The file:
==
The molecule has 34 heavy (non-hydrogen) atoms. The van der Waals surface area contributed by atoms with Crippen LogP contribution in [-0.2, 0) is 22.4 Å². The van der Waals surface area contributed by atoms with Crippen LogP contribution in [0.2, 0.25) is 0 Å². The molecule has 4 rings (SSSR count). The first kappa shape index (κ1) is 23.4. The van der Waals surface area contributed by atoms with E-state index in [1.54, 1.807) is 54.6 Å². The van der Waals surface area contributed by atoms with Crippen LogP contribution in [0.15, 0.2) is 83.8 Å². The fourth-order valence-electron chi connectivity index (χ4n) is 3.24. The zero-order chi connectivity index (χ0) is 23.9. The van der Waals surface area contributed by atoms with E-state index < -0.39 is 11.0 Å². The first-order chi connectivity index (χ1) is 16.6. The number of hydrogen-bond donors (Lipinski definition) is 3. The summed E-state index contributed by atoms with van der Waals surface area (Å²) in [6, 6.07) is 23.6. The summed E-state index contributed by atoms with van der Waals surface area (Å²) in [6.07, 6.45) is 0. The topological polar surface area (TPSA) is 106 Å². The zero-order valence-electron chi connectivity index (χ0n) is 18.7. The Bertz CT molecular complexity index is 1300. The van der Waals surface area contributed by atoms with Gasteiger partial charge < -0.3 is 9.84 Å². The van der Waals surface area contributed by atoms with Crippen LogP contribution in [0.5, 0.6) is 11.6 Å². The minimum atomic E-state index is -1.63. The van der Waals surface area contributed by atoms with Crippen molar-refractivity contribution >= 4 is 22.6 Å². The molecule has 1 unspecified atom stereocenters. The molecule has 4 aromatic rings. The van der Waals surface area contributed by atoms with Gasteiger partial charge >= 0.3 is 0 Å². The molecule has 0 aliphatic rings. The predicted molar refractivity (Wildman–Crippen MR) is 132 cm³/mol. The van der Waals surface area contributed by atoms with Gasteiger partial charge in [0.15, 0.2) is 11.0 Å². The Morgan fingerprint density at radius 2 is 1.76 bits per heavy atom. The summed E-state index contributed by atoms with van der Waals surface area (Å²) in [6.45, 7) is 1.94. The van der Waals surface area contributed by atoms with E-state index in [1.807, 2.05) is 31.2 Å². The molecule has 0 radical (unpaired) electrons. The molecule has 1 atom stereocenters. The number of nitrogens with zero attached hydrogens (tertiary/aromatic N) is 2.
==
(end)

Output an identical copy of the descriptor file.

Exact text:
The molecule has 34 heavy (non-hydrogen) atoms. The van der Waals surface area contributed by atoms with Crippen LogP contribution in [-0.2, 0) is 22.4 Å². The van der Waals surface area contributed by atoms with Crippen LogP contribution in [0.2, 0.25) is 0 Å². The molecule has 4 rings (SSSR count). The first kappa shape index (κ1) is 23.4. The van der Waals surface area contributed by atoms with E-state index in [1.54, 1.807) is 54.6 Å². The van der Waals surface area contributed by atoms with Crippen LogP contribution in [0.15, 0.2) is 83.8 Å². The fourth-order valence-electron chi connectivity index (χ4n) is 3.24. The zero-order chi connectivity index (χ0) is 23.9. The van der Waals surface area contributed by atoms with E-state index < -0.39 is 11.0 Å². The first-order chi connectivity index (χ1) is 16.6. The number of hydrogen-bond donors (Lipinski definition) is 3. The summed E-state index contributed by atoms with van der Waals surface area (Å²) in [6, 6.07) is 23.6. The summed E-state index contributed by atoms with van der Waals surface area (Å²) in [6.07, 6.45) is 0. The topological polar surface area (TPSA) is 106 Å². The zero-order valence-electron chi connectivity index (χ0n) is 18.7. The Bertz CT molecular complexity index is 1300. The van der Waals surface area contributed by atoms with Gasteiger partial charge < -0.3 is 9.84 Å². The van der Waals surface area contributed by atoms with Crippen LogP contribution in [0.5, 0.6) is 11.6 Å². The minimum atomic E-state index is -1.63. The van der Waals surface area contributed by atoms with Crippen molar-refractivity contribution >= 4 is 22.6 Å². The molecule has 1 unspecified atom stereocenters. The molecule has 4 aromatic rings. The van der Waals surface area contributed by atoms with Gasteiger partial charge >= 0.3 is 0 Å². The molecule has 0 aliphatic rings. The predicted molar refractivity (Wildman–Crippen MR) is 132 cm³/mol. The van der Waals surface area contributed by atoms with Gasteiger partial charge in [0.15, 0.2) is 11.0 Å². The Morgan fingerprint density at radius 2 is 1.76 bits per heavy atom. The summed E-state index contributed by atoms with van der Waals surface area (Å²) in [6.45, 7) is 1.94. The van der Waals surface area contributed by atoms with E-state index in [1.807, 2.05) is 31.2 Å². The molecule has 0 radical (unpaired) electrons. The molecule has 1 atom stereocenters. The number of nitrogens with zero attached hydrogens (tertiary/aromatic N) is 2.